Fox News Weather Center

Flash Flood Threat Eyes Missouri Valley, Mid-Atlantic Into Thursday

A developing storm system will track from the Missouri Valley to the mid-Atlantic through Thursday and produce rounds of showers and thunderstorms with locally heavy rain.

According to AccuWeather Meteorologist Josh Searles, "The atmosphere is currently very moist in these areas, which will allow any thunderstorm to produce locally heavy rainfall."

"Storms may become strong to severe in parts of southern Missouri into northern Arkansas Wednesday afternoon into Wednesday evening," he added.

Turning Cooler Northeast; Soaking Rain Late Week

Cities at risk for heavy rain through Wednesday include Cape Girardeau, Missouri; Louisville and Lexington Kentucky; and Memphis and Nashville, Tennessee.

Damaging winds near 60 mph are possible with these storms. Combined with heavy rainfall, this can lead to downed trees and power lines leading to sporadic power outages.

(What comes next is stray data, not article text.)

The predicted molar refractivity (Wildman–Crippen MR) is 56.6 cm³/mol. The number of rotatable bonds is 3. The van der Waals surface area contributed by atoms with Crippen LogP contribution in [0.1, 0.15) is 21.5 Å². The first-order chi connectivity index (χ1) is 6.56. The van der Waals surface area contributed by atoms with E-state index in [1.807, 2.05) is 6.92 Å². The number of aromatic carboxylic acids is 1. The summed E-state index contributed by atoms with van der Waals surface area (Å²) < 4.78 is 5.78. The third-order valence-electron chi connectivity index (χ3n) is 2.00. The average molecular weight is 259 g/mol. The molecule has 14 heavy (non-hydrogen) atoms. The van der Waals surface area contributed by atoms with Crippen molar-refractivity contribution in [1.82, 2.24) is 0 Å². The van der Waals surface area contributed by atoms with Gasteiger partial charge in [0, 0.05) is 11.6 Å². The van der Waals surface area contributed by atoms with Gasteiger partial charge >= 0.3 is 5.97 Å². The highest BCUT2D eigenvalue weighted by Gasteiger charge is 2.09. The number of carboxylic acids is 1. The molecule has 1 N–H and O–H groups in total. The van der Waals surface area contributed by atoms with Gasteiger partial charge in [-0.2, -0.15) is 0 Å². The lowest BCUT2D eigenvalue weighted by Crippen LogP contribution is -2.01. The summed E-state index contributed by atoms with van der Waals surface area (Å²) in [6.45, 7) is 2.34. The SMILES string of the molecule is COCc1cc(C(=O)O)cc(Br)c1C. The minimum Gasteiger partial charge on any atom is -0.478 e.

Locations at risk for heavy rain and flash flooding potential on Thursday include Chattanooga and Knoxville Tennessee, Greensboro and Raleigh, North Carolina, Richmond and Virginia Beach, Virginia, and the Delmarva Peninsula.

Travel will become difficult at times across interstates 40, 55, 64, 75, 81 and 95.

Use AccuWeather Minutecast® for minute-to-minute weather conditions for your location by entering your street address.

The heaviest storms are expected to stay outside of the major cities of Atlanta, Charlotte, Cincinnati, Philadelphia and St. Louis.

Never drive through a flooded roadway. Only a small amount of rushing water can wash away vehicles. Turn around, don't drown!

There is some uncertainty with the track of the storm system as it passes over the Appalachians. A track farther north could push the heaviest precipitation closer to Philadelphia and New York City. A track farther south could concentrate the heaviest precipitation across the Carolinas and outside of Washington, D.C.

As this storm system moves off the coast of the mid-Atlantic on Friday, it will take a turn toward the north into Atlantic Canada, but is expected to remain far enough offshore for minimal impacts across coastal New England.

Stay tuned to for further updates on this developing storm.